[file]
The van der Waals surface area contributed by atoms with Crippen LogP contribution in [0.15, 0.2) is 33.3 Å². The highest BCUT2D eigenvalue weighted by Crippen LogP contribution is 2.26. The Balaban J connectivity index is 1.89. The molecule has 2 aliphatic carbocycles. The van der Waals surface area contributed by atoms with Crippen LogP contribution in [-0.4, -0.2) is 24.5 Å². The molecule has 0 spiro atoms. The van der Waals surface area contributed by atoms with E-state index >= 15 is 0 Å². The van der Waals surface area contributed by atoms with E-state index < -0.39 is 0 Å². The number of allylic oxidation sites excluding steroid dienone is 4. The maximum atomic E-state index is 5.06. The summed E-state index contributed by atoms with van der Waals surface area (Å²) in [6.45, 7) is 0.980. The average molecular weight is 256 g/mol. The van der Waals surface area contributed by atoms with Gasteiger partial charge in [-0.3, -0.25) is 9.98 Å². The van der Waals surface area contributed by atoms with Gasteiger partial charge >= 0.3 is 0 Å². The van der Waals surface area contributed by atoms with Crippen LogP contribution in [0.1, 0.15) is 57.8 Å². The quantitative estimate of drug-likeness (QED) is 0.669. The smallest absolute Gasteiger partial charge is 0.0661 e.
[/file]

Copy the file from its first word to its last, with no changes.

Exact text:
The van der Waals surface area contributed by atoms with Crippen LogP contribution in [0.15, 0.2) is 33.3 Å². The highest BCUT2D eigenvalue weighted by Crippen LogP contribution is 2.26. The Balaban J connectivity index is 1.89. The molecule has 2 aliphatic carbocycles. The van der Waals surface area contributed by atoms with Crippen LogP contribution in [-0.4, -0.2) is 24.5 Å². The molecule has 0 spiro atoms. The van der Waals surface area contributed by atoms with E-state index >= 15 is 0 Å². The van der Waals surface area contributed by atoms with E-state index < -0.39 is 0 Å². The number of allylic oxidation sites excluding steroid dienone is 4. The maximum atomic E-state index is 5.06. The summed E-state index contributed by atoms with van der Waals surface area (Å²) in [6.45, 7) is 0.980. The average molecular weight is 256 g/mol. The van der Waals surface area contributed by atoms with Gasteiger partial charge in [-0.3, -0.25) is 9.98 Å². The van der Waals surface area contributed by atoms with Gasteiger partial charge >= 0.3 is 0 Å². The van der Waals surface area contributed by atoms with Crippen LogP contribution in [0.1, 0.15) is 57.8 Å². The quantitative estimate of drug-likeness (QED) is 0.669. The smallest absolute Gasteiger partial charge is 0.0661 e.